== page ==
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How can I make my family understand my misophonia?

6 Answers
Last Updated: 07/09/2018 at 5:09am
1 Tip to Feel Better
United States
Moderated by

Jessica McDaniel, LPC, LCPC

Licensed Professional Counselor

I have been practicing cognitive behavioral psychotherapy since 2007 with a diverse group of adult clients with various diagnoses, all races, and socioeconomic classes.

Top Rated Answers
January 14th, 2015 1:51am
You can't "make" or force anyone to understand anything. But you can educate them. More important than this or any other diagnostic label, is what people need to do to respect your auditory and emotional needs. Focus on that as you talk to them.
May 21st, 2015 8:39am
I think it would depend on how they are treating you currently...? Are they confused but trying their best to be accommodating? Or are they aggressively dismissive, maybe claiming you're being over sensitive or badly behaved when you have a reaction? I guess trying to educate your family on how much your sensitivity affects you, maybe writing out a chart or list of triggers so they can be aware of things which set you off and also what they can do (or not do) when you're having an attack - so they have a framework in which they can change their behaviours. If they don't think it's an actual problem, getting them to come a GP with you who can explain your situation in a more clinical setting can help. You might have to fight to create a family life which is compassionate and understanding but generally, my feeling is that families do want to love and nurture each other, and given some guidance and the chance, I hope your family comes through for you in the end.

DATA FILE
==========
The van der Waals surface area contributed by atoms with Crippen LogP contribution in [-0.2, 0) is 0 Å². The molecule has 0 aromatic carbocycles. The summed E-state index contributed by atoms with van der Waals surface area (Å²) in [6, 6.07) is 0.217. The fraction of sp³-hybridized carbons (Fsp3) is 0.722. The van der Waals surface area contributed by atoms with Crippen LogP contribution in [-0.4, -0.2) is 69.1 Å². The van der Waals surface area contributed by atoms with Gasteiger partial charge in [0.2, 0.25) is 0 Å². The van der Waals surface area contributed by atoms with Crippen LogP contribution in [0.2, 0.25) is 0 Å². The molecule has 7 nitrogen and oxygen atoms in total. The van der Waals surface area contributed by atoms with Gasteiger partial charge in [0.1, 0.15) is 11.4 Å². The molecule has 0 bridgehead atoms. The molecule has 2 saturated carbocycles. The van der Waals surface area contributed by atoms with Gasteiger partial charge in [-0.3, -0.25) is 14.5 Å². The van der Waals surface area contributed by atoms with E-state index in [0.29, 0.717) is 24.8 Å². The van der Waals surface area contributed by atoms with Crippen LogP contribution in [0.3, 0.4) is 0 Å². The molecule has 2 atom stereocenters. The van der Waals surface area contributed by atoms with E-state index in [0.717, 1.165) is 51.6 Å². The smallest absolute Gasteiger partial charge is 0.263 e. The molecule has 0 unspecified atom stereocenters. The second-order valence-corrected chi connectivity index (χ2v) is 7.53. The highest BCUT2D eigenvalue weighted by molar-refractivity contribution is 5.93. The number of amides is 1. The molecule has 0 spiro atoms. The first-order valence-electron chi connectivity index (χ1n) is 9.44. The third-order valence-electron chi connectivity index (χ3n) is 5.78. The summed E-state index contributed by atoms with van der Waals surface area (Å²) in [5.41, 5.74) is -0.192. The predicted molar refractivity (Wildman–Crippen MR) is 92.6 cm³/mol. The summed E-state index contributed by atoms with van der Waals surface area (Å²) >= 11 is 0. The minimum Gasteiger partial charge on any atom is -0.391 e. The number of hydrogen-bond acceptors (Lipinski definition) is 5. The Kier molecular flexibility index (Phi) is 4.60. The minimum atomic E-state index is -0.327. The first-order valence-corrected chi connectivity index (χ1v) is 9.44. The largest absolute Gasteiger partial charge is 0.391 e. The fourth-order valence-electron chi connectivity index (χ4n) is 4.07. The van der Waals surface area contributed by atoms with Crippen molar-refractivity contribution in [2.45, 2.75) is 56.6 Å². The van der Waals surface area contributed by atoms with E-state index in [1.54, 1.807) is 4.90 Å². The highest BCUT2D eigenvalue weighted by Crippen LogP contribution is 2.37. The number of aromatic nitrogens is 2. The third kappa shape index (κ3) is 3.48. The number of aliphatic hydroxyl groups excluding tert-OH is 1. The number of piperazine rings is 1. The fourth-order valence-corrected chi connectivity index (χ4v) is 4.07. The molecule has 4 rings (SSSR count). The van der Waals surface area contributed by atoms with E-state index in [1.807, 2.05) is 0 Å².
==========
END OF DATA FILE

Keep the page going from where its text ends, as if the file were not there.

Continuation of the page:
May 12th, 2015 11:51am
They probably won't understand, but just try your best to get them to. I doubt they will, but Never give up.
September 12th, 2015 1:34am
I don't even know what that is? lol Sorry wish I could help. But needed to answer to get to next question.
January 2nd, 2017 8:55am
You could sit down with your family and use relatable situations such as loud parties, crowded malls, etc, in order to explain how you feel in those predicaments. You could then continue by asking them to empathise and communicating how it would make you feel if this problem were to be disregarded.
July 9th, 2018 5:09am
I have a husband who has a strong aversion to certain sounds. He just cannot help it. It bothers him to no end. Frustrates him beyond belief. Now, it is very terribly difficult sometimes to manage some sounds but as a family member, understanding means that I don't exactly judge it but for other family members it is unavoidable for they are individuals and some individuals may be prone to judgement, for better or for worse. Some people have a very hard time believing or understanding certain issues. That said, talking it out with them sincerely and calmly and answering as many questions as best as you can for however much time is appropriate for you and them to grasp as much as they can will go a long way. Even if there seems to be no real change in their understanding or behavior, you will at least know you have tried your best. You may have talks with them multiple times, it may get through at some point for one reason or another when it didn't before. If behavior is what you are looking to change, problem solve only while clear headed. Compromises may need to be had if your family is unwilling to make large adjustments. However, if understanding is all that is of any issue here, ultimately, whether they understand you or not or believe you or not, what is important is only that you are able to manage and feel OK with /yourself/ for your own sake. Even in the face of disbelief of indifference or other.